Because the middle aged man belly (that some blame on the beer) doesn't tan on the underside so when I'm floating belly down, I blend in with the sky and the sharks cannot see me. That is all. Thank you
Airport toilet paper. You know, that ever so soft, plush, feels good on your ass stuff. The close your eyes and imagine it gently wiping the shit off as it glides over... OK, that is hurting my virgin ears, stop! Next topic please! Last night while I was searching for my camera charger, I found a pair of eye glasses from two prescriptions ago (roughly 3 years and I think the same as I have in my snorkel mask). I thought, “Hmm, I'll bring these along as a backup just in case.” So I tried them on. Holy crap, I could see again. My last eye doctor appointment did not go too well. I was nervous, sweating like a pig and almost passed out. Yes, I hate doctors and I cannot stand anything near my eyes. I have almost passed out watching someone else put contacts in. The net at my last visit was the Doc telling me that he could only correct my vision to a degree and it would not be 20/20. All based on that “is 1 better... or 2” method which is airport toilet paper. I accepted, shelled out way too much money for a new pair of glasses and went on my airport toilet paper way. Back to last night. I switched back and forth between my current prescription and this old pair a few times. I was still convinced that the old prescription allowed me to see in greater detail at a distance. The new (relative new) pair was ok at distance and complete airport toilet paper close up. I decided that I would need to drive in the older pair to determine if it was the beer, the correcter (making up words) prescription or airport toilet paper. I'm still sporting the oldest pair, drove to the airport in them in a constant worry that I would have a headache after an hour. Here we are, 8 hours since I put them on and I'm feeling nothing like airport toilet paper. This is probably not a fair test though as I'm 3 beers and 2 bloody marys into this vacation, so I'll give it some more time. Worst case, I have my newer pair and absolute worst case, my snorkel mask. That shall be all for now, I'll let you return to whatever airport toilet paper thing you were doing. Cheers!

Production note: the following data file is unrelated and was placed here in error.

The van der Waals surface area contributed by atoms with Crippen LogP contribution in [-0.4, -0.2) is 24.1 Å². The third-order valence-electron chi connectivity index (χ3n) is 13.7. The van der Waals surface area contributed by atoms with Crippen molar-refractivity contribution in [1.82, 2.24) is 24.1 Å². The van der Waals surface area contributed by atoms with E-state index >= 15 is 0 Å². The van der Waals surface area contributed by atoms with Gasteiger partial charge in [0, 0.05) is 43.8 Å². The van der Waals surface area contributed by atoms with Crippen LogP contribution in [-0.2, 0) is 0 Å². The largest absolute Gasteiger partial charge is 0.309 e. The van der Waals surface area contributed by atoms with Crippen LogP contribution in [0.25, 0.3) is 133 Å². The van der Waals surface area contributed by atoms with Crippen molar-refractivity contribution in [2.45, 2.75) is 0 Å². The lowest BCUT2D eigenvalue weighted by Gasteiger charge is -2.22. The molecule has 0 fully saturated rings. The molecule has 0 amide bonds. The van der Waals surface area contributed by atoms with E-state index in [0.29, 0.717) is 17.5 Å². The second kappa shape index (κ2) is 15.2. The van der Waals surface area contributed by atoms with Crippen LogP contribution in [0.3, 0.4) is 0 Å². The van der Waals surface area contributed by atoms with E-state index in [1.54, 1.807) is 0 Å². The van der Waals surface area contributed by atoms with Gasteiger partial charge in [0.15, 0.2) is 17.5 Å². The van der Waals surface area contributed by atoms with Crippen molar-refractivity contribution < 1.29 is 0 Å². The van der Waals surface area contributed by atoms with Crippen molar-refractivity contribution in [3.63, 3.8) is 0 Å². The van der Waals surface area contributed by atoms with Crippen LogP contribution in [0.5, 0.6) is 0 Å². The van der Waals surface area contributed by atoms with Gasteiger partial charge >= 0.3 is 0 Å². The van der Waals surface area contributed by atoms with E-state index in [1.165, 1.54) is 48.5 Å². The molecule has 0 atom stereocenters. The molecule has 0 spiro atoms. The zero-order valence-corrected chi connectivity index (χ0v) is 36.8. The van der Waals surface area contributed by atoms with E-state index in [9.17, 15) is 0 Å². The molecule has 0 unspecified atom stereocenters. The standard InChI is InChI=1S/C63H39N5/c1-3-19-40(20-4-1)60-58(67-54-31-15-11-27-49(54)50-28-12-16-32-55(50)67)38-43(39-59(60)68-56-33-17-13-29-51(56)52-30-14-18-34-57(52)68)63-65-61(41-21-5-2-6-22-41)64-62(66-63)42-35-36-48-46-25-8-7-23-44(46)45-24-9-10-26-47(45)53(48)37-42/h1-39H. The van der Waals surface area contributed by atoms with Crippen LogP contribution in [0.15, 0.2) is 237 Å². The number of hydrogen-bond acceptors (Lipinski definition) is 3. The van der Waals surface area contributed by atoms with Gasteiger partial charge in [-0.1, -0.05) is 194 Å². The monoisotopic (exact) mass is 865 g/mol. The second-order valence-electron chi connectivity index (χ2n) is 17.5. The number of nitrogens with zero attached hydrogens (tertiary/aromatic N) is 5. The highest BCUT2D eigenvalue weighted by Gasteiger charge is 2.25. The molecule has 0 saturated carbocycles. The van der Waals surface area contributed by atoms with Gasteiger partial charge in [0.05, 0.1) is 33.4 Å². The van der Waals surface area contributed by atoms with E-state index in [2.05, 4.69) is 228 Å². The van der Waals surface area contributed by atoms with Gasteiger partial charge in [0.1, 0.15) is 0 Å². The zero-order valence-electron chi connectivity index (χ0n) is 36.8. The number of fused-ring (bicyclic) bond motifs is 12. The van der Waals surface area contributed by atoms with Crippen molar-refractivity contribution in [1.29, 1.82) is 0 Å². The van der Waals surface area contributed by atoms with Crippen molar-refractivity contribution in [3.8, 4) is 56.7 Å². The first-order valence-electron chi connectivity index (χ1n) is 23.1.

The beginning. Pajama party. The end. 2013. You have been good to me. Challenging. But good. Thank you 2013. Dear 2014, you better be fucking amazing. And epic. And completely amazing. And epic. My third year in Chi for New Years, I wouldn't have it any other way. It's snowing out, the air is thick with alcohol. It's New Year's! It's a stay in party. An all week prep for a warm cozy night with old friends and new friends, all good friends. I love this crowd. Especially when they put up with my southern ways. What a spread. The food, simply amazing. The wine. The beer. The whiskey (see, they do know the southern boy). North side Chi-town hardwood floors. Perfectly cleaned with love and elbow grease. The reward. Purple Cowboy! The whole place smelled of heaven. It's the end of the year. It's actually an end to a lot more. It's a start of a new year. A start of a new adventure. They say you can either sink or swim. And I say that you cannot do either if you don't get in the water. So I jump in. My life is changing drastically in the next few weeks, and in times like these, traditions of being with true friends as the ball drops, yeah - that's what keeps me alive and awake. He drinks a whisky drink The future is not always certain. But I do know that the days will march on. And if I choose to not react and simply let time fly by. And if I choose to have no passion. And if I choose to be in the audience rather than the show. Well, then. Fuck me, I'm screwed. He drinks a vodka drink People are real. I swear. Cross my heart. I just found out myself, therefore will completely understand if you have a hard time believing me. Really, they are living and breathing the same air as you. Even in 3D (without any special glasses), which is pretty cool if you ask me. But because of this, it also means they can get hurt. Which also means that they will bleed. It can happen. He drinks a lager drink Men shoveling snow. It's still snowing. Are you chasing your tail? Is anything ever complete? Back home it is leaves. Do I rake every time a leaf falls or do I wait until they are all laying dead on the ground. If you wait, will the sun melt the snow, the wind blow the leaves away. I don't have time to wait. It must be now. He drinks a cider drink Smile. Do you know how fucking much it means to someone when you smile at them. Even if it's just a friendly passing smile in the airport. There's energy. Compassion. Love. A simple "Hey, how are you.?" Get your heads out of your text message. In person. Be there. In the NOW! He sings the songs that remind him I think this year has taught me one big lesson Love me, hate me, I don't care. But regardless, I will love you in some capacity. I've had the deepest conversations with people I had never met before. Partially because I just wanted to talk. Something on my mind. I'll never see them again, so what does it matter. I no longer believe in bull shit. Let it come out. You have friends and family when it becomes a life issue. But really, who is to say that a random stranger can't offer another view point that opens up the reality and help. Unbiased. Honest. True. Brutal sometimes. Of the good times Southern comfort. Some nights. I count my blessings every day that I wake up in a bed. And every cup of coffee I pour myself. And every pair of jeans I pull over my tired feet. He sings the songs that remind him Maybe I don't have the best plan. But I have a plan. And that plan is to work hard and play hard. And worker harder. And I refuse to go down without trying. And if I fail. Well. Then I try again. And if I fail. Well. Then I try again. And one day... Of the better times The year 2014 will not be easy. If it were easy, everyone would do it. But. It will be real. And real is what I want. Need. Crave. So here's my real. Right in front of me. And I cannot do this without family and friends. Those that listen to my crazy ideas and support me. They may not believe in ny ideas, but they believe in me. It's balls to the wall. It's try to keep up or I'll leave you in my dust. To the hats in Chi, I love you. I live on the edge of insanity. You put up with me. I may act irresponsible. I'm the most grounded person you will probably ever meet. I got this shit. Yes, I fuck up often. I'll admit that when it happens. I'm out there. Trying. For me. If you want to go for a ride, hop in. Cheers & Happy New Year, Me (10)